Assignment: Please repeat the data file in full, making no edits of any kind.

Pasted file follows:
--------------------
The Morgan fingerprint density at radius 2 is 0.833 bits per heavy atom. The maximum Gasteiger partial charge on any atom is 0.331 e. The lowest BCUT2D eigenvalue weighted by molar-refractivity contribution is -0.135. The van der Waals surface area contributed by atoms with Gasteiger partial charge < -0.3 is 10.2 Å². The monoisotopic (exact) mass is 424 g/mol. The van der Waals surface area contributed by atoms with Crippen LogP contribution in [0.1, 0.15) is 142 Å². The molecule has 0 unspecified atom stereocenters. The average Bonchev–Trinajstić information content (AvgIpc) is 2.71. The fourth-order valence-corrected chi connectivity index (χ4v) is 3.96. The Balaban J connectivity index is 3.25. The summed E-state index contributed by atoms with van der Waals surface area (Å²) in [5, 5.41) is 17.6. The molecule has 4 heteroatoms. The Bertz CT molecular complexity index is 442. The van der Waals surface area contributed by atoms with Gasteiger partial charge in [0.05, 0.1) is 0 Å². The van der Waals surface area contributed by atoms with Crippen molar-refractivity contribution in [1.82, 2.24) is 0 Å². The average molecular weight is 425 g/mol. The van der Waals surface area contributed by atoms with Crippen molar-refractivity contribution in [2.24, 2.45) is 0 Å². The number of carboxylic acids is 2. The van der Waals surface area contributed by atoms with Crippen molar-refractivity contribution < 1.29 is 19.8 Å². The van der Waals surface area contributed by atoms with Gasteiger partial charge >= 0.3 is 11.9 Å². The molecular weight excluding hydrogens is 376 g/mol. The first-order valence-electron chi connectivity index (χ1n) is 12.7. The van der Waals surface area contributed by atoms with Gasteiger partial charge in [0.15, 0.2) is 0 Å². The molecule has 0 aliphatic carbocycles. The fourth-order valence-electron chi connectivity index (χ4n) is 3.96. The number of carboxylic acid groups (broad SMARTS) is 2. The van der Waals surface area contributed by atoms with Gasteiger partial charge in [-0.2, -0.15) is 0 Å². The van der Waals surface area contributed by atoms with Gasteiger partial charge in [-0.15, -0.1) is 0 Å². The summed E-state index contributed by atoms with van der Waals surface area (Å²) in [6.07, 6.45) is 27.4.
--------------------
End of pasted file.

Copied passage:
The Morgan fingerprint density at radius 2 is 0.833 bits per heavy atom. The maximum Gasteiger partial charge on any atom is 0.331 e. The lowest BCUT2D eigenvalue weighted by molar-refractivity contribution is -0.135. The van der Waals surface area contributed by atoms with Gasteiger partial charge < -0.3 is 10.2 Å². The monoisotopic (exact) mass is 424 g/mol. The van der Waals surface area contributed by atoms with Crippen LogP contribution in [0.1, 0.15) is 142 Å². The molecule has 0 unspecified atom stereocenters. The average Bonchev–Trinajstić information content (AvgIpc) is 2.71. The fourth-order valence-corrected chi connectivity index (χ4v) is 3.96. The Balaban J connectivity index is 3.25. The summed E-state index contributed by atoms with van der Waals surface area (Å²) in [5, 5.41) is 17.6. The molecule has 4 heteroatoms. The Bertz CT molecular complexity index is 442. The van der Waals surface area contributed by atoms with Gasteiger partial charge in [0.05, 0.1) is 0 Å². The van der Waals surface area contributed by atoms with Crippen molar-refractivity contribution in [1.82, 2.24) is 0 Å². The average molecular weight is 425 g/mol. The van der Waals surface area contributed by atoms with Crippen molar-refractivity contribution in [2.24, 2.45) is 0 Å². The number of carboxylic acids is 2. The van der Waals surface area contributed by atoms with Crippen molar-refractivity contribution < 1.29 is 19.8 Å². The van der Waals surface area contributed by atoms with Gasteiger partial charge >= 0.3 is 11.9 Å². The molecular weight excluding hydrogens is 376 g/mol. The first-order valence-electron chi connectivity index (χ1n) is 12.7. The van der Waals surface area contributed by atoms with Gasteiger partial charge in [0.15, 0.2) is 0 Å². The molecule has 0 aliphatic carbocycles. The fourth-order valence-electron chi connectivity index (χ4n) is 3.96. The number of carboxylic acid groups (broad SMARTS) is 2. The van der Waals surface area contributed by atoms with Gasteiger partial charge in [-0.2, -0.15) is 0 Å². The van der Waals surface area contributed by atoms with Gasteiger partial charge in [-0.15, -0.1) is 0 Å². The summed E-state index contributed by atoms with van der Waals surface area (Å²) in [6.07, 6.45) is 27.4.